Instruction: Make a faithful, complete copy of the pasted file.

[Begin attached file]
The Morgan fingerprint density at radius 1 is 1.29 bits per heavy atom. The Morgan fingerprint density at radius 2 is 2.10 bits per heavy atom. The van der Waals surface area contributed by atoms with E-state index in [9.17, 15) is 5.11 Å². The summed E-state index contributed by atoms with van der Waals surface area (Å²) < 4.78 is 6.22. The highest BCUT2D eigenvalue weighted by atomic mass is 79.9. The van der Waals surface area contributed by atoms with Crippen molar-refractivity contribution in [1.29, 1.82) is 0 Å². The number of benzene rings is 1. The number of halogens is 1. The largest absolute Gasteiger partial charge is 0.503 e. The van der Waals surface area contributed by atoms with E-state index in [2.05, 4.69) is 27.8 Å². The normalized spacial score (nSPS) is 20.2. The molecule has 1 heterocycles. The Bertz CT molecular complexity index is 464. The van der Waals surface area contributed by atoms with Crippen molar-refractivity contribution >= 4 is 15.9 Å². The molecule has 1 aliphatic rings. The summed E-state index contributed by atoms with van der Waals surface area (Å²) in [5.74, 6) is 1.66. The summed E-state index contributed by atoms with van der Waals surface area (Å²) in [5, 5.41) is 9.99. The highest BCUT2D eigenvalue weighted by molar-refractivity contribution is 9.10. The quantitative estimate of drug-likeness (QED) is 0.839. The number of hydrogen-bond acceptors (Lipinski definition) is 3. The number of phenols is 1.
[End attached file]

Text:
The Morgan fingerprint density at radius 1 is 1.29 bits per heavy atom. The Morgan fingerprint density at radius 2 is 2.10 bits per heavy atom. The van der Waals surface area contributed by atoms with E-state index in [9.17, 15) is 5.11 Å². The summed E-state index contributed by atoms with van der Waals surface area (Å²) < 4.78 is 6.22. The highest BCUT2D eigenvalue weighted by atomic mass is 79.9. The van der Waals surface area contributed by atoms with Crippen molar-refractivity contribution in [1.29, 1.82) is 0 Å². The number of benzene rings is 1. The number of halogens is 1. The largest absolute Gasteiger partial charge is 0.503 e. The van der Waals surface area contributed by atoms with E-state index in [2.05, 4.69) is 27.8 Å². The normalized spacial score (nSPS) is 20.2. The molecule has 1 heterocycles. The Bertz CT molecular complexity index is 464. The van der Waals surface area contributed by atoms with Crippen molar-refractivity contribution >= 4 is 15.9 Å². The molecule has 1 aliphatic rings. The summed E-state index contributed by atoms with van der Waals surface area (Å²) in [5.74, 6) is 1.66. The summed E-state index contributed by atoms with van der Waals surface area (Å²) in [5, 5.41) is 9.99. The highest BCUT2D eigenvalue weighted by molar-refractivity contribution is 9.10. The quantitative estimate of drug-likeness (QED) is 0.839. The number of hydrogen-bond acceptors (Lipinski definition) is 3. The number of phenols is 1.